top of page


How Is Alimony Determined?


Alexander J. King

Alimony, also known as spousal support or maintenance, is determined through a combination of factors, which can vary depending on the jurisdiction and the specific circumstances of the case.

Here are some common factors considered in determining alimony:

  1. Income Disparity: One of the primary factors in determining alimony is the income disparity between the spouses. The spouse with a higher income may be required to provide financial support to the spouse with lower or no income.

  2. Length of Marriage: The duration of the marriage is often a significant factor. In general, longer marriages may result in higher alimony payments, as there may be a greater financial interdependence between the spouses.

  3. Standard of Living During Marriage: The standard of living established during the marriage is often considered when determining alimony. The goal is to help the lower-earning spouse maintain a similar standard of living post-divorce, to the extent possible.

  4. Financial Needs and Resources: The financial needs and resources of each spouse are taken into account. This includes factors such as income, earning potential, assets, liabilities, and expenses.

  5. Contributions to the Marriage: Contributions made by each spouse to the marriage, both financial and non-financial, are considered. This could include contributions to the household, childcare, support of the other spouse's career, and so on.

  6. Health and Age of the Parties: The health and age of each spouse may be considered, particularly if it affects their ability to support themselves financially.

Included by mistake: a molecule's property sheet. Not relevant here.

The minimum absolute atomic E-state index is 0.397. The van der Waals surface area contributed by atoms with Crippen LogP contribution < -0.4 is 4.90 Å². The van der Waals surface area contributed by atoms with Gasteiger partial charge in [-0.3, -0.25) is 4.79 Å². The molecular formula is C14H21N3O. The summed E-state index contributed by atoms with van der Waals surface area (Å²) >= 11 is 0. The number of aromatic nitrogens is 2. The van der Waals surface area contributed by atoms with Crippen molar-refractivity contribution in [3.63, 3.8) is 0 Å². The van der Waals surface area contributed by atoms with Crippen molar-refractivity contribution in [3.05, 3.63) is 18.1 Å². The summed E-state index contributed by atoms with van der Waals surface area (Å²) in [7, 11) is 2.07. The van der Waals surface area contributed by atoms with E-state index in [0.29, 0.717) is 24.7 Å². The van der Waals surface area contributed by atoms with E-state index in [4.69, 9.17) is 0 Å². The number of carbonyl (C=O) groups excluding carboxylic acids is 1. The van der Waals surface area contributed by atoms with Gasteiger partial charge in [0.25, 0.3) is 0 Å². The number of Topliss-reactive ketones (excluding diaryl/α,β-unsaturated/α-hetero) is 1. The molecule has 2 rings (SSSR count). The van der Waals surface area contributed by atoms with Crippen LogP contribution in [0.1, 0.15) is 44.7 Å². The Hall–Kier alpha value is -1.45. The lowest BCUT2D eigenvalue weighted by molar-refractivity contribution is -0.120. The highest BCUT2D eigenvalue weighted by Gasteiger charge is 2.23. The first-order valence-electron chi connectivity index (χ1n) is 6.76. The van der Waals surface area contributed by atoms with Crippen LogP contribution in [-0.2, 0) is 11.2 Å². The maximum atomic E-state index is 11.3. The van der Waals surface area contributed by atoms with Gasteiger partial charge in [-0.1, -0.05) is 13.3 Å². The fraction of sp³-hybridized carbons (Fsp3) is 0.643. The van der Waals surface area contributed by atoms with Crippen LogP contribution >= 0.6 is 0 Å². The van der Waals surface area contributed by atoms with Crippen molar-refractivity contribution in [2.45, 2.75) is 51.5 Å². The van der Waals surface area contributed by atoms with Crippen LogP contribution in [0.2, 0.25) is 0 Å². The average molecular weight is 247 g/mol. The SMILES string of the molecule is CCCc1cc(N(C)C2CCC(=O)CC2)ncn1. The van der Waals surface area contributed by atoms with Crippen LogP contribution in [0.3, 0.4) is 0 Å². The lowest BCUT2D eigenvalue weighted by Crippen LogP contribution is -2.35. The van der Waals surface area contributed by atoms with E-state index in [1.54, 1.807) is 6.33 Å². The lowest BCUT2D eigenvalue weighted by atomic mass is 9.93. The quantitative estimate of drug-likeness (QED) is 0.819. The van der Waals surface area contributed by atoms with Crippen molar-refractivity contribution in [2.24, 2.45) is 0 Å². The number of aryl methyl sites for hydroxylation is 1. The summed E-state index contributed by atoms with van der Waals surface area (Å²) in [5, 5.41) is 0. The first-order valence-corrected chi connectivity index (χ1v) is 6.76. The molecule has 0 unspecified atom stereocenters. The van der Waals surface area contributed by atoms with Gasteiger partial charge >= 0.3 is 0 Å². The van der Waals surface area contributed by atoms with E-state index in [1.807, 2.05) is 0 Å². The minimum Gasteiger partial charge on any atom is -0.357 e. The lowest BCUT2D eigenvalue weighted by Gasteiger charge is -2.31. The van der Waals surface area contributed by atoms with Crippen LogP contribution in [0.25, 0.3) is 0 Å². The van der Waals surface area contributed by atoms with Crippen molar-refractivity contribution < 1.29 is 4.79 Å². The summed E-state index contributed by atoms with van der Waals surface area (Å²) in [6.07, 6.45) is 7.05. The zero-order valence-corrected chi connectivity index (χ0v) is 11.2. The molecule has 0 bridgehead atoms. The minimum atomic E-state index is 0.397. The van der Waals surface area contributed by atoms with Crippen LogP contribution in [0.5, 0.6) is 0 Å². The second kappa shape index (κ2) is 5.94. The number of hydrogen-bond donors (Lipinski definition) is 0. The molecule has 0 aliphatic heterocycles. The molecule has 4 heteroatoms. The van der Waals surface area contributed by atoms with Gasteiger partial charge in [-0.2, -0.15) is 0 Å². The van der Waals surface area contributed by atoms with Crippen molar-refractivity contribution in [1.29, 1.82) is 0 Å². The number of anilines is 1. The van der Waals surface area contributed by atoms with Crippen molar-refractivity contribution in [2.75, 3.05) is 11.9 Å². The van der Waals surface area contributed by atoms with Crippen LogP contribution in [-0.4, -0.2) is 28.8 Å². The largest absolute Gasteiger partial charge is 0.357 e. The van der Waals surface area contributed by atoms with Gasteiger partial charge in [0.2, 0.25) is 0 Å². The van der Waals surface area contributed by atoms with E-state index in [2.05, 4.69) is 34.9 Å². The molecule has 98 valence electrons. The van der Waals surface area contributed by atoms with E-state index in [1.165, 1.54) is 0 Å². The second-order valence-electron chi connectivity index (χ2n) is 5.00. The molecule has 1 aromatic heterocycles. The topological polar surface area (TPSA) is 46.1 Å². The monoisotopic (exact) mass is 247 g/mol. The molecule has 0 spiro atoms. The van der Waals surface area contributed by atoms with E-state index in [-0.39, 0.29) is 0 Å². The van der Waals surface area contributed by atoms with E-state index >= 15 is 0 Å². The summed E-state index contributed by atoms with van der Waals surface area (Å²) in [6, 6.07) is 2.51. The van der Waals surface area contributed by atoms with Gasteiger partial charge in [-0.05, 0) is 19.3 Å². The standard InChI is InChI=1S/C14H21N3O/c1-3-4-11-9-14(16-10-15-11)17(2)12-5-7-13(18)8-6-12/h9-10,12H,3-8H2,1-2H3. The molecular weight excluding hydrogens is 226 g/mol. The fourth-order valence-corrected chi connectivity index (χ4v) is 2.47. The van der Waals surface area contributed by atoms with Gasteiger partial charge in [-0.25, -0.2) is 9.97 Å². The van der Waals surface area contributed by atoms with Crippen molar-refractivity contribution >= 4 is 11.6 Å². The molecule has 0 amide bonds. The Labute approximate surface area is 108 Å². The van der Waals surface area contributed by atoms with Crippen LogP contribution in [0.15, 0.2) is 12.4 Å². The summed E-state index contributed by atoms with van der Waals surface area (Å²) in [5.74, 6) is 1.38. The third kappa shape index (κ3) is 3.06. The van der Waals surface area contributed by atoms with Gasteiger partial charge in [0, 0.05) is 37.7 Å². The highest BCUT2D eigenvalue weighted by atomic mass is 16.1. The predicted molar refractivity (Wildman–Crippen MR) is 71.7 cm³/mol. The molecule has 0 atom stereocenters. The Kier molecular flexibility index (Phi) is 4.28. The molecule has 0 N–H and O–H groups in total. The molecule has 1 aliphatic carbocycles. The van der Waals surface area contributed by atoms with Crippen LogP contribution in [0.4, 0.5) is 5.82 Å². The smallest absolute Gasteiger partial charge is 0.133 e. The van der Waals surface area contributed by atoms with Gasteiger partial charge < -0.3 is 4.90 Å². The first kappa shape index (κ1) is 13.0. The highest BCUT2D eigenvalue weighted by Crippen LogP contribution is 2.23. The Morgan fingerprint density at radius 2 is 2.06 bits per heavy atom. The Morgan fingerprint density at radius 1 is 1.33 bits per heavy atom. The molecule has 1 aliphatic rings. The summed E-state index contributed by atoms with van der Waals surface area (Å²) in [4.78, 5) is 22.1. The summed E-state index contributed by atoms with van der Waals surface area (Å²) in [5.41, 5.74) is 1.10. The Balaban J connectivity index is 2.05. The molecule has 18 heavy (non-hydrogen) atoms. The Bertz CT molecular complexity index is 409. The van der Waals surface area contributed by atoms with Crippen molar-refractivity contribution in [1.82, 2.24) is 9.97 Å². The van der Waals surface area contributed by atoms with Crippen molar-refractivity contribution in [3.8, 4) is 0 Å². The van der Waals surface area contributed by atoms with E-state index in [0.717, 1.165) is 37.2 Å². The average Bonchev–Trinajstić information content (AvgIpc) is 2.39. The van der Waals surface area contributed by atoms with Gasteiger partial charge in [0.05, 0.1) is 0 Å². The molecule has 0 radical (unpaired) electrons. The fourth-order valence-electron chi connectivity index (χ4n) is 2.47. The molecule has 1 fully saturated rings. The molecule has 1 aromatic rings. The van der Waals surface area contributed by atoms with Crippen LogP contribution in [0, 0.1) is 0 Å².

7. Education and Employability: The education, skills, and employability of each spouse are relevant factors. If one spouse has significantly lower earning potential due to factors such as age, health, or lack of education or job experience, this may impact the alimony determination.

  8. Custody Arrangements: Custody arrangements for any children of the marriage can also influence alimony decisions. For example, if one spouse has primary custody and requires financial support to care for the children, this may affect the alimony amount.

  9. Other Relevant Factors: Courts may also consider other relevant factors specific to the case, such as any prenuptial agreements, the duration of any previous marriages, tax implications, and any misconduct or fault contributing to the breakdown of the marriage (though fault-based considerations are becoming less common in many jurisdictions).

It's important to note that alimony determinations can be complex, and there is often a significant amount of discretion given to judges in making these decisions. Consulting with a family law attorney who is familiar with the laws and procedures in your jurisdiction can help you understand how alimony may be determined in your specific situation.

Look no further than King & Rowe Attorneys at Law. Our experienced attorneys will work tirelessly to ensure your rights are protected and help you achieve the best possible outcome.

Contact us today 828-466-3858.

bottom of page